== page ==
Tu quoque: You Too?!?

Have You Ever?

You’ve probably had at least a handful of adults tell you not to do drugs or to never drink underage. Imagine that you found out your parents did all of these things when they were your age. The next time they lecture you on the dangers of such acts, you retort, “But you did them, so your protests can’t be true.”

The Explanation

Your argument is based upon an appeal to hypocrisy. Instead of directly attacking the validity of your parents’ claim, you claim your parents’ argument is flawed by pointing out that they act inconsistently with their claims, or, more simply, that they don’t practice what they preach.

Definition of Tu Quoque

Tu quoque is a type of ad hominem argument in which one discredits a position by asserting that the proponent has acted contradictory to their stated position. Despite its surprising effectiveness as a persuasion tool, it is classically considered a logical fallacy. After all, one’s actions have little bearing on what is factually true. Rather than investigating the truth of the original argument, tu quoque statements attack the character of the speaker.

The History

Tu quoque is Latin for “you too” or “you as well.” This type of argument has many names: the “you too” fallacy, appeal to hypocrisy, personal inconsistency, etc. It was first identified and labeled in the early 1600s and functions today as both a noun and an adjective.

A variant of the tu quoque logical fallacy is popularly credited to have developed during the Cold War. Named whataboutism, it is defined as any attempt to discredit a person’s position by accusing the speaker of being hypocritical without directly disproving the argument in question. Whataboutism, also called whataboutery, derives its name from the phrase “what about,” which often is used to twist criticism back on the critic.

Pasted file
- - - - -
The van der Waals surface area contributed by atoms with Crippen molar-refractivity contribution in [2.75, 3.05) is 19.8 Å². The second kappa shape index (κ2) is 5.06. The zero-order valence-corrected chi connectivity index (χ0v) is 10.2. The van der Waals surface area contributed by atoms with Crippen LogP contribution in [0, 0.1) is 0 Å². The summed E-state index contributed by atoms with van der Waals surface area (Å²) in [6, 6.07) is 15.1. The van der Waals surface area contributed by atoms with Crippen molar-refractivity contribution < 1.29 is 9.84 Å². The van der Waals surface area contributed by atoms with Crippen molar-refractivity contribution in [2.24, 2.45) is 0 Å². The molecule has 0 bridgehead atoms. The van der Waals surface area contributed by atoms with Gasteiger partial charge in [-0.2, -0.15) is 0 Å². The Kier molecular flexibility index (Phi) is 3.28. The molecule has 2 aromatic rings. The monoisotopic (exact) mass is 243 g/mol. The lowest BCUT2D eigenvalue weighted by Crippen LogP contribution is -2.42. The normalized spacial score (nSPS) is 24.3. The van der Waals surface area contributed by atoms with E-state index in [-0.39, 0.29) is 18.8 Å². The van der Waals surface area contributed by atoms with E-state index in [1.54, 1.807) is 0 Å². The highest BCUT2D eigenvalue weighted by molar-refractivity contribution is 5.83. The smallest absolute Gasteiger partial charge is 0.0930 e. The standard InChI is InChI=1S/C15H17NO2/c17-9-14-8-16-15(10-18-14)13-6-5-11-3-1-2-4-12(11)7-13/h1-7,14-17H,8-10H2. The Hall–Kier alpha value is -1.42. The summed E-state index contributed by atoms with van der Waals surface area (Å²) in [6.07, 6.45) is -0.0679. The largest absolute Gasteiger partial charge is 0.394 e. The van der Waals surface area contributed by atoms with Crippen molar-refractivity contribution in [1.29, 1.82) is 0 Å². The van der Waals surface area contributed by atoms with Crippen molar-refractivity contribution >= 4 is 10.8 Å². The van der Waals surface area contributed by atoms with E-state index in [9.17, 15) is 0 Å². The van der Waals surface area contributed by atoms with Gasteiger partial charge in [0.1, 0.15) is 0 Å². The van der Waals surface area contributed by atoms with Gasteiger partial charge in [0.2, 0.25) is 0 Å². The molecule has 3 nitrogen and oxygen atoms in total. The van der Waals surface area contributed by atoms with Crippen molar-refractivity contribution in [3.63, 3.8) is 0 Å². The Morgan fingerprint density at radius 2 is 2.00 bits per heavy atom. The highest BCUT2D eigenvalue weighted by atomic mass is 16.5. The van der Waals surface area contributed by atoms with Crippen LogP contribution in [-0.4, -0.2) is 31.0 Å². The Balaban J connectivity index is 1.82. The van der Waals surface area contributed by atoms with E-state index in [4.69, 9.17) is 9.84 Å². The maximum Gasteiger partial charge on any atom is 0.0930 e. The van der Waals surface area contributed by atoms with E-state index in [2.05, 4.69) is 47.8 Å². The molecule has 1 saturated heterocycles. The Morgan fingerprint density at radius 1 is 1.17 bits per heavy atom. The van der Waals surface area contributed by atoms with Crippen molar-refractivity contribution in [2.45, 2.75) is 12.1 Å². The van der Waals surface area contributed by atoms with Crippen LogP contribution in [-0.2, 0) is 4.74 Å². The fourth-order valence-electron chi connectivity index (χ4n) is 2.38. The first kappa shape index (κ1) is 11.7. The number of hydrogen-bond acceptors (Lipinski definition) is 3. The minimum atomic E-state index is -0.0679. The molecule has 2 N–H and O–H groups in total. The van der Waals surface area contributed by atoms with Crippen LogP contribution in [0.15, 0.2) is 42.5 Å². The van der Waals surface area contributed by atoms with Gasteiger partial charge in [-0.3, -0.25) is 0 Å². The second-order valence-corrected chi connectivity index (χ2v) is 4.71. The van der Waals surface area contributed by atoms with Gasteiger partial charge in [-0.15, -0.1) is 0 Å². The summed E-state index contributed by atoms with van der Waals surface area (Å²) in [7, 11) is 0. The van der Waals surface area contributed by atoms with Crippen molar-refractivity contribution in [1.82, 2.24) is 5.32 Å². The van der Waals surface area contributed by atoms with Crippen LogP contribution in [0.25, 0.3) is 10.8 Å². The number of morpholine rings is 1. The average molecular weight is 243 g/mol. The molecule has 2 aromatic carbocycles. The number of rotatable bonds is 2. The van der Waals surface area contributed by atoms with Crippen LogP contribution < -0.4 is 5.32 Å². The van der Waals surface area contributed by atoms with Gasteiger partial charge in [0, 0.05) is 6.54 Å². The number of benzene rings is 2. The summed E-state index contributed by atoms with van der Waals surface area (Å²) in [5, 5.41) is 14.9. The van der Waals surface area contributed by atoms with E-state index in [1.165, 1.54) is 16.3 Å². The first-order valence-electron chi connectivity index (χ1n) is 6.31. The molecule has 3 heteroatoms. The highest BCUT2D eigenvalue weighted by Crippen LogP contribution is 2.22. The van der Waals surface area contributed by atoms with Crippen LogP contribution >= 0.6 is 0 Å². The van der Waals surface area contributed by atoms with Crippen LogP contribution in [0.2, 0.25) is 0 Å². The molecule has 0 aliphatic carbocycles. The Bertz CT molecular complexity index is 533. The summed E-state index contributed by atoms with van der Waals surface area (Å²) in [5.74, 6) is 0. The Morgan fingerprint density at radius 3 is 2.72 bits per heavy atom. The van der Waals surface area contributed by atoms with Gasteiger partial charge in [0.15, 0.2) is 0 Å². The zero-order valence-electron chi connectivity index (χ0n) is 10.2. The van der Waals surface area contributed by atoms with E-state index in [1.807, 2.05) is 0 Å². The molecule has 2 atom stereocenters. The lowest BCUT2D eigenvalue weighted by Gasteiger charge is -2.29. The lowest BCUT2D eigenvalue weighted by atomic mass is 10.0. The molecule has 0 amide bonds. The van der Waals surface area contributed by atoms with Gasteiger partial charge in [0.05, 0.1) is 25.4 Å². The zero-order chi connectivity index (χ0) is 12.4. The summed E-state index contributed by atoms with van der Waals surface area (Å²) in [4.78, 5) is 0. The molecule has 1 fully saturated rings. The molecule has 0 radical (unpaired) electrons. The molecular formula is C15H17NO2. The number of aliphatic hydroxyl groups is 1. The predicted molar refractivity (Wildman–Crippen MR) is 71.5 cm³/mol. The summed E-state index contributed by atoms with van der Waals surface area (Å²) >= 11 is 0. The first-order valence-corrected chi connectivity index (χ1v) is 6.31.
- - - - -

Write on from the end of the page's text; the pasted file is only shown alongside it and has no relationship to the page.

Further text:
Tu quoque arguments tend to either attack an inconsistency between the speaker’s position and their established characteristics and persona or actions and behavior. They shift people’s attention from the argument to the person, which makes them a kind of ad hominem.

Using It

While tu quoque arguments are largely considered logical fallacies, they can sometimes be relevant and worth using. Hypocrisy can be a signal that a speaker doesn’t truly believe what they’re arguing. In conjunction with other evidence, it can help bolster a claim.

However, that doesn’t mean hypocrisy on its own proves the falseness of a statement. The consequences of past actions can make someone change their beliefs and opinions of those actions. For example, your mother might preach the dangers of underage drinking because she experienced them firsthand. Maybe someone truly believes their stance but can’t bring themselves to change their own behavior. Your grandfather might insist you never smoke precisely because he got addicted to it. 

If you’re going to attack the speaker, be sure you have evidence that addresses the wrongness of their original claim, too. If you find yourself on the receiving end of a tu quoque argument, it’s best to attack its relevance to the conversation. Admit any lack of self-control or willpower while maintaining its lack of connection to the truth of your position.

Think Further

  1. Where do you encounter tu quoque arguments?
  2. Do you find tu quoque arguments to be an effective debate tactic? Why or why not?
  3. Why do you think tu quoque arguments are commonly used?


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Learn More

  1. Agassi, Joseph. “Rationality and the tu quoque argument.” Inquiry: An Interdisciplinary Journal of Philosophy, vol 16, issue 1-4, 1973, pp. 395-406. Doi: 10.1080/00201747308601691.
  2. Aikin, Scott F. “Tu Quoque Arguments and the Significance of Hypocrisy.” SSRN, Sept 2007. Doi: 10.2139/ssrn.1012620.
  3. Parker, Richard A. “Tu quoque Arguments: A Rhetorical Perspective.” The Journal of the American Forensic Association, vol 20, issue 3, 1984. Doi: 10.1080/00028533.1984.11951257.
  4. Van Eemeren, Frans H. & Peter Houtlosser. “More about Fallacies as Derailments of Strategic Maneuvering: The Case of Tu Quoque.” OSSA Conference Archive, 2003, 93. https://scholar.uwindsor.ca/ossaarchive/OSSA5/papersandcommentaries/93.